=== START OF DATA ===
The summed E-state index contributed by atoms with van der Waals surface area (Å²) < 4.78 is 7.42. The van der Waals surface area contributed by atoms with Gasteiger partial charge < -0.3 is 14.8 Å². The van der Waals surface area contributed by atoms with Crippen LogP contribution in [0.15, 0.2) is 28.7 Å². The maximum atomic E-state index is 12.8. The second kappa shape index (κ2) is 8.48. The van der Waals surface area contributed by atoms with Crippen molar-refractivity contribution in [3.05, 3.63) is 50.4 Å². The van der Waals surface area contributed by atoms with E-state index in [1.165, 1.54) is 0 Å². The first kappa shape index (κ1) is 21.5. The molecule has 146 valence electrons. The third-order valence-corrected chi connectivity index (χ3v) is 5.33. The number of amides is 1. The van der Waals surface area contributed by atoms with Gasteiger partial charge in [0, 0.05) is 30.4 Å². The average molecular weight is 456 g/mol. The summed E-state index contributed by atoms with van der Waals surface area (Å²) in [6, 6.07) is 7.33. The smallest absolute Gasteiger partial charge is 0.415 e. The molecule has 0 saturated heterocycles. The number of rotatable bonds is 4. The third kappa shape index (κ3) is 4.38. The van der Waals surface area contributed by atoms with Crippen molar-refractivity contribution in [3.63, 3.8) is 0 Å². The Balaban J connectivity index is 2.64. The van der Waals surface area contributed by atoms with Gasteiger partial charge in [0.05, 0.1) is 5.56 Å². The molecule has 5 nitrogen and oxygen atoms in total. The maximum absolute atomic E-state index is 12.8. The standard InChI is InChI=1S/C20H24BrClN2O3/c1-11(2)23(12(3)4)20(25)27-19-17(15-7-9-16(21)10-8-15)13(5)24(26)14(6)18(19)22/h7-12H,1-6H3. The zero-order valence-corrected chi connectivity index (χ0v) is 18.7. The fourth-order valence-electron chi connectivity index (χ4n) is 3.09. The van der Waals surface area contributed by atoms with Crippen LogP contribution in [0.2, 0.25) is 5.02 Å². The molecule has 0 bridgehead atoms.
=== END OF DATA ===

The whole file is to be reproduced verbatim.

The summed E-state index contributed by atoms with van der Waals surface area (Å²) < 4.78 is 7.42. The van der Waals surface area contributed by atoms with Gasteiger partial charge < -0.3 is 14.8 Å². The van der Waals surface area contributed by atoms with Crippen LogP contribution in [0.15, 0.2) is 28.7 Å². The maximum atomic E-state index is 12.8. The second kappa shape index (κ2) is 8.48. The van der Waals surface area contributed by atoms with Crippen molar-refractivity contribution in [3.05, 3.63) is 50.4 Å². The van der Waals surface area contributed by atoms with E-state index in [1.165, 1.54) is 0 Å². The first kappa shape index (κ1) is 21.5. The molecule has 146 valence electrons. The third-order valence-corrected chi connectivity index (χ3v) is 5.33. The number of amides is 1. The van der Waals surface area contributed by atoms with Gasteiger partial charge in [0, 0.05) is 30.4 Å². The average molecular weight is 456 g/mol. The summed E-state index contributed by atoms with van der Waals surface area (Å²) in [6, 6.07) is 7.33. The smallest absolute Gasteiger partial charge is 0.415 e. The molecule has 0 saturated heterocycles. The number of rotatable bonds is 4. The third kappa shape index (κ3) is 4.38. The van der Waals surface area contributed by atoms with Crippen molar-refractivity contribution in [3.63, 3.8) is 0 Å². The Balaban J connectivity index is 2.64. The van der Waals surface area contributed by atoms with Gasteiger partial charge in [0.05, 0.1) is 5.56 Å². The molecule has 5 nitrogen and oxygen atoms in total. The maximum absolute atomic E-state index is 12.8. The standard InChI is InChI=1S/C20H24BrClN2O3/c1-11(2)23(12(3)4)20(25)27-19-17(15-7-9-16(21)10-8-15)13(5)24(26)14(6)18(19)22/h7-12H,1-6H3. The zero-order valence-corrected chi connectivity index (χ0v) is 18.7. The fourth-order valence-electron chi connectivity index (χ4n) is 3.09. The van der Waals surface area contributed by atoms with Crippen LogP contribution in [0.2, 0.25) is 5.02 Å². The molecule has 0 bridgehead atoms.